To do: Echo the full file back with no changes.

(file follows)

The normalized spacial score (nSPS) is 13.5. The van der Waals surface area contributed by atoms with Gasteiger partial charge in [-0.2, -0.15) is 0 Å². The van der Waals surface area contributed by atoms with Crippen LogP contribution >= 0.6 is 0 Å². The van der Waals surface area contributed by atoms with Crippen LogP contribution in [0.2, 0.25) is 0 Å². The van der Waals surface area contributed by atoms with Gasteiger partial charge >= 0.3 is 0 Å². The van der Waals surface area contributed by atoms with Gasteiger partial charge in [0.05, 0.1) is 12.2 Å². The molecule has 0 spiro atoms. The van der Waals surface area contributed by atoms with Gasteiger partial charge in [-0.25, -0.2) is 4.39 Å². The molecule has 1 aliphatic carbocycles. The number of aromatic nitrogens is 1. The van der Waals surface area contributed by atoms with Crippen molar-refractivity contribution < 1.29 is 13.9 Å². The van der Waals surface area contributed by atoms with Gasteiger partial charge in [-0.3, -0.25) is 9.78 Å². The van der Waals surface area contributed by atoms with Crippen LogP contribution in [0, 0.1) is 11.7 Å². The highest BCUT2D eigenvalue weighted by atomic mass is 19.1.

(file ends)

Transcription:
The normalized spacial score (nSPS) is 13.5. The van der Waals surface area contributed by atoms with Gasteiger partial charge in [-0.2, -0.15) is 0 Å². The van der Waals surface area contributed by atoms with Crippen LogP contribution >= 0.6 is 0 Å². The van der Waals surface area contributed by atoms with Crippen LogP contribution in [0.2, 0.25) is 0 Å². The van der Waals surface area contributed by atoms with Gasteiger partial charge >= 0.3 is 0 Å². The van der Waals surface area contributed by atoms with Gasteiger partial charge in [0.05, 0.1) is 12.2 Å². The molecule has 0 spiro atoms. The van der Waals surface area contributed by atoms with Gasteiger partial charge in [-0.25, -0.2) is 4.39 Å². The molecule has 1 aliphatic carbocycles. The number of aromatic nitrogens is 1. The van der Waals surface area contributed by atoms with Crippen molar-refractivity contribution < 1.29 is 13.9 Å². The van der Waals surface area contributed by atoms with Gasteiger partial charge in [-0.3, -0.25) is 9.78 Å². The van der Waals surface area contributed by atoms with Crippen LogP contribution in [0, 0.1) is 11.7 Å². The highest BCUT2D eigenvalue weighted by atomic mass is 19.1.